Saudi Arabia: Grand Mosque to get giant sun umbrellas

Pilgrims using umbrellas to shade themselves from the sun in Mecca Image copyright Getty Images
Image caption Pilgrims often carry their own sun shades, but now they'll be protected by giant canopies

The largest mosque in the world is going to install giant sun umbrellas to protect worshippers from the heat, it's reported.

The Grand Mosque in Mecca, Saudi Arabia, will get more than 300 huge canopies to provide shade in its outdoor courtyards, the Arab News website reports. The umbrellas will cover about 275,000 sq m (2.96 million sq ft) of the mosque's outdoor space to make pilgrims more comfortable during daytime prayers, after the scheme was approved by King Abdullah, the website says. Similar umbrellas are already in operation at the Prophet's Mosque in Medina, where they work like "blooming flowers", opening in the daytime and closing at night during the summer, taking less than three minutes to complete the process, the website adds. Aside from keeping pilgrims cool in the heat, they're also designed to retain warmth like a roof on chilly winter nights.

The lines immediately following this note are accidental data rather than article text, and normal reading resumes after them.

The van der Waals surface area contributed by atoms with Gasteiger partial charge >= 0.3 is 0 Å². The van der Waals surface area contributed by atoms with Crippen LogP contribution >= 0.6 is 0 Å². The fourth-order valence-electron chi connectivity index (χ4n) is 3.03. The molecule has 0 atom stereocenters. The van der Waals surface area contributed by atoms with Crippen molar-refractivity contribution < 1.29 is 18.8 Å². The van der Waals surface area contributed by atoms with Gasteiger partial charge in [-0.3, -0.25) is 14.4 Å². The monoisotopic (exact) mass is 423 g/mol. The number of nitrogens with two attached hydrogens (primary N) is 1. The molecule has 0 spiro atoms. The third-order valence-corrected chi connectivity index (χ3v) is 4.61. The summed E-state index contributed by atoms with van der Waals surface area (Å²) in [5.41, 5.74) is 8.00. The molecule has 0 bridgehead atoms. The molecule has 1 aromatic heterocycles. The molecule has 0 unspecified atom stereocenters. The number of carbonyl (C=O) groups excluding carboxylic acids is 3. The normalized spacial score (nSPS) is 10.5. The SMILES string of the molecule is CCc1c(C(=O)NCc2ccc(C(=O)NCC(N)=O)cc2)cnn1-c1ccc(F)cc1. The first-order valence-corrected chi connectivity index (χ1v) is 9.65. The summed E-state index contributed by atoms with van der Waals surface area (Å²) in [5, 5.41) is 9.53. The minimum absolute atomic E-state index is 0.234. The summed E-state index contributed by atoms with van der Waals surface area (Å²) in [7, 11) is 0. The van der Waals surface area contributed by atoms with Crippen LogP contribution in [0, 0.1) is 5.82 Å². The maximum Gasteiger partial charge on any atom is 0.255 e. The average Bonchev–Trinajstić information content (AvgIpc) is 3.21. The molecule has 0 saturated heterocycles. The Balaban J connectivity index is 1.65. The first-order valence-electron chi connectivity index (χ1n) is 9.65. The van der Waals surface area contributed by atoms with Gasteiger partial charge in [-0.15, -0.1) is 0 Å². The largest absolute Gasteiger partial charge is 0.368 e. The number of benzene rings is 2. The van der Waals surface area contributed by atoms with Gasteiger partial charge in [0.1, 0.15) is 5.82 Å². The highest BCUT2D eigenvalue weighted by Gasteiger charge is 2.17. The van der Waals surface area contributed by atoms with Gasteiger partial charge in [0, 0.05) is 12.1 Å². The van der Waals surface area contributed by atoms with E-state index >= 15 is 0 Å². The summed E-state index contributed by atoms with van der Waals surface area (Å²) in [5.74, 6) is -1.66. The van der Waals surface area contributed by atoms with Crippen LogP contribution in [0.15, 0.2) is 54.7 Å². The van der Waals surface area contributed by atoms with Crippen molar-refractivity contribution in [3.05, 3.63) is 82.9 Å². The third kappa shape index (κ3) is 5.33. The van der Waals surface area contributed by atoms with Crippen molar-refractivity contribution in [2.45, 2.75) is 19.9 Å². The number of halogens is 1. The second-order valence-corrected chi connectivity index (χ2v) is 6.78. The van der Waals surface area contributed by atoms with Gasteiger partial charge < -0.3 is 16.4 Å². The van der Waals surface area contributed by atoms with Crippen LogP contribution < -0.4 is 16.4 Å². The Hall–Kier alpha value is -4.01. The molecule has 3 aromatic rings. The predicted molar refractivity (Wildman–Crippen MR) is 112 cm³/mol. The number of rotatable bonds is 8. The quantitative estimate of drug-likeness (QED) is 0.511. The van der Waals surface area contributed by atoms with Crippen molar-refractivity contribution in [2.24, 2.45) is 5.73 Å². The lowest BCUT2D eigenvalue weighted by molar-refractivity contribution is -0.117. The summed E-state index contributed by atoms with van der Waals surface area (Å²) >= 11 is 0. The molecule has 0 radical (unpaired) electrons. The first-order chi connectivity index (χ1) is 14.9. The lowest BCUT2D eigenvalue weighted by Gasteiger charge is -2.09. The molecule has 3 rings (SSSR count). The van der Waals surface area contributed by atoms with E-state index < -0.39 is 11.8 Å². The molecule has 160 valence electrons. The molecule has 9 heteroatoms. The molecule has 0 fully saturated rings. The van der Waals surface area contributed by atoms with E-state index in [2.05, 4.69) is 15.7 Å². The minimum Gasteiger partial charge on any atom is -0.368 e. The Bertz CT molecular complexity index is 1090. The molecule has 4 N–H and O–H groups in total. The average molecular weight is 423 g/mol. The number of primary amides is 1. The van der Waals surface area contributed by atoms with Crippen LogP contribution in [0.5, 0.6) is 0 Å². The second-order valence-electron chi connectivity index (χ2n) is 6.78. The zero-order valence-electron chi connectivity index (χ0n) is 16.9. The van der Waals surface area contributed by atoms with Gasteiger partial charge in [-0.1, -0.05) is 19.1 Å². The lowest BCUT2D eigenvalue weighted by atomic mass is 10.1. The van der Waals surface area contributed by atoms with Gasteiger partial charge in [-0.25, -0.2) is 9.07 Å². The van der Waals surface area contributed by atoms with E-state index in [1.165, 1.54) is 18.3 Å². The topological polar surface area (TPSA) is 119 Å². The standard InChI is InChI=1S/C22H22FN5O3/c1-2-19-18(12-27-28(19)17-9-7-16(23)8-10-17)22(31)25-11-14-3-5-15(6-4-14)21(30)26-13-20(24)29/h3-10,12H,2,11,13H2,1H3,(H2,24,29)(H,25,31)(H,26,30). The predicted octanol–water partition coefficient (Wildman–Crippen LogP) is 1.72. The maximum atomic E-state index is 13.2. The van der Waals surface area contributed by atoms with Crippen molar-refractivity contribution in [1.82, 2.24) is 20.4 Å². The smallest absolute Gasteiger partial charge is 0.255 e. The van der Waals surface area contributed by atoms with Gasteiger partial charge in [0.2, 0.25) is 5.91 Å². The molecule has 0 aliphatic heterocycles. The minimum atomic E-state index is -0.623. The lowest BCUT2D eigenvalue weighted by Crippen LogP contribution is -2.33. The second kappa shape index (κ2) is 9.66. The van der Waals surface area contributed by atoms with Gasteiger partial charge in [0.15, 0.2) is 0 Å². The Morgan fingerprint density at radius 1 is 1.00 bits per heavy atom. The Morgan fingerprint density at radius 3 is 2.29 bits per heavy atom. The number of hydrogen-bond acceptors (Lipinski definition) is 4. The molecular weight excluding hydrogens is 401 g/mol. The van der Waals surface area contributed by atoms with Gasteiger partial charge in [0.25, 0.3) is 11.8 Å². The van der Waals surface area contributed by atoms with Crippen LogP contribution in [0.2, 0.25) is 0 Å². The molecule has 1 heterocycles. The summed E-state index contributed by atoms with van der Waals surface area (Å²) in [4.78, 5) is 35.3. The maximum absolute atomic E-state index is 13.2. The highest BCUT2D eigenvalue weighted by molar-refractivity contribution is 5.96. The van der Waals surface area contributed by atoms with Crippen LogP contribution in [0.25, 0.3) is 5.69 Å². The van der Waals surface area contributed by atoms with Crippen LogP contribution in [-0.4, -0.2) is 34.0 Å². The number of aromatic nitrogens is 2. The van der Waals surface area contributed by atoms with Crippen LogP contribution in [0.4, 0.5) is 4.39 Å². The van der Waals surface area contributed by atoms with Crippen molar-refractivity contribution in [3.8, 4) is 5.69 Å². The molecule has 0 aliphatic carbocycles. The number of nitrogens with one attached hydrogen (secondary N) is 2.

The Kaaba, a square building within Mecca's Grand Mosque, is considered Islam's most sacred site, and attracts millions of Muslim pilgrims each year. In 2014, more than two million people performed the annual Hajj pilgrimage to the mosque. Heat exhaustion and dehydration are among the main health problems faced by pilgrims, many of whom take their own umbrellas for shade.

Image copyright Getty Images
Image caption The canopies will provide some relief from the sun for millions of pilgrims who visit the Grand Mosque

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